Here’s the release from the NRCS (Brian Domonkos):
Snowfall ramped up across western Colorado for two weeks in the middle of February where in the Rio Grande accumulations added up to a 25 percent improvement in percent of normal, the largest increase in the state. Other watersheds also showed considerable improvement as a result of these same storm systems, such as the combined San Miguel, Dolores, Animas and San Juan basins, the Gunnison, and Yampa & White River basins. Statewide snowpack improved 13 percent to 72 percent of normal, and statewide precipitation, at 109 percent of average, posted the first monthly total above normal for water year 2018 (starting on October 1, 2017). As a whole, February precipitation was above normal for all basins except the Arkansas. “February precipitation was well placed, focusing where it was needed most,” said Brian Domonkos, NRCS Colorado Snow Survey Supervisor.
As snowpack improvements spread across Southern and Western Colorado, little change occurred along the Northern Front Range, both sides of the continental divide. Yet it is in watersheds of the Laramie, Cache la Poudre and Muddy Creek, a tributary of the Colorado River, where snowpacks remain the highest in the state. These basins are at 103, 98 and 98 percent of normal respectively. Other surrounding northern basins maintain elevated snowpack levels compared to the rest of the state. With the higher snowpacks here, streamflow projections continue to hover just below normal between 80 and 100 percent of normal, from the Cache la Poudre River at 96 percent to the Colorado River near Kremmling at 85 percent of normal. On the other end of the spectrum, along both east and west sides of the Sangre de Cristo Mountains forecasts are indicating that spring runoff may yield nearly 30 percent of normal volumes in a number of watersheds. Elsewhere in the state, the majority of streamflows are estimated to provide 50 to 70 percent of normal runoff.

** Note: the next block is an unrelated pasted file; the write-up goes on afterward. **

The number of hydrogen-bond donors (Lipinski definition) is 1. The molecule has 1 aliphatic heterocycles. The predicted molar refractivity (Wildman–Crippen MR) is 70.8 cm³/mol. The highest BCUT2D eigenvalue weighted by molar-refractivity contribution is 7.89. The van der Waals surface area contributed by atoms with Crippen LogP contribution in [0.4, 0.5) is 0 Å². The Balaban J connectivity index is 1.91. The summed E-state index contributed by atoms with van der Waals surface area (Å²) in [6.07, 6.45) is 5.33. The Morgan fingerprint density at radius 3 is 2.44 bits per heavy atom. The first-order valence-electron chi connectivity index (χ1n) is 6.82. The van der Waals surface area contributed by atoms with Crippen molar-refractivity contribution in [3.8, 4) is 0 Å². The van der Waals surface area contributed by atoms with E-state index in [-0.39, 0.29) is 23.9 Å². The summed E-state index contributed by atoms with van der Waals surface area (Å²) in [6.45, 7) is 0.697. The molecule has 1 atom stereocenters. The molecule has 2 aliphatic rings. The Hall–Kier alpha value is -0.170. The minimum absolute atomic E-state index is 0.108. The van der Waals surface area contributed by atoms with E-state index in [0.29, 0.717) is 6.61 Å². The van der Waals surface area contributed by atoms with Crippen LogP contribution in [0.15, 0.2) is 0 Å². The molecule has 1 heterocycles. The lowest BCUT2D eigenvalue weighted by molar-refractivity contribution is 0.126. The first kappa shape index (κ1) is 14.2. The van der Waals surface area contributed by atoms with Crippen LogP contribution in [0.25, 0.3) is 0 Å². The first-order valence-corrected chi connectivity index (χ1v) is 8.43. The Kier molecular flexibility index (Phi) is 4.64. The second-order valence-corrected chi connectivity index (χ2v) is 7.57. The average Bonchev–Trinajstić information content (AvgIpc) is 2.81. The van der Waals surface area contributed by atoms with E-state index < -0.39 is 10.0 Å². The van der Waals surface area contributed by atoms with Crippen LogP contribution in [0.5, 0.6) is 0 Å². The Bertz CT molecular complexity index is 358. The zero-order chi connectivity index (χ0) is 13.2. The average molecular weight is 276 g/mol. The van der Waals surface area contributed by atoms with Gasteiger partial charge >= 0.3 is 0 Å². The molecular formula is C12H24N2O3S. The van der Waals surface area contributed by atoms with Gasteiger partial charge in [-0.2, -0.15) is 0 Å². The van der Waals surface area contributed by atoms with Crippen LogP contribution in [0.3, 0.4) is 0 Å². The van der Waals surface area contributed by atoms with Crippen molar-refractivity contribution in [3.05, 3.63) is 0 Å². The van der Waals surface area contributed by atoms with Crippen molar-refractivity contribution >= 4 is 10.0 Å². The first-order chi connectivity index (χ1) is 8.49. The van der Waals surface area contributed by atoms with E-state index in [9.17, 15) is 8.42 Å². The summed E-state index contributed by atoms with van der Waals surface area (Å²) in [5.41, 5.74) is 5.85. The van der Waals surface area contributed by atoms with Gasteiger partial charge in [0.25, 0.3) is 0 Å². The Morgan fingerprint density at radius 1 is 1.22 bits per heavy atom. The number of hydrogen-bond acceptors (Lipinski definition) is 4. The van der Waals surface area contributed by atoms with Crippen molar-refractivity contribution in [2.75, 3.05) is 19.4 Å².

From a snowpack perspective Domonkos comments, “Greater than 200 percent of normal snowfall through the end of April would be necessary to overcome current deficits.” A difficult mark to reach through two straight months following some of the driest on record. With little chance of reaching a normal snowpack peak, water managers look to reservoirs to supplement streamflows. It must be remembered that streamflow forecasts predict water runoff and do not include reservoir releases because reservoir management is based on irrigation demands. More information about March 1st snowpack, mountain precipitation, reservoirs levels and streamflow forecasts can be found in the March 1, 2018 Colorado Water Supply Outlook Report.
For more detailed and the most up to date information about Colorado snowpack and supporting water supply related information, refer to the Colorado Snow Survey website. Or contact Brian Domonkos – Brian.Domonkos@co.usda.gov – 720-544-2852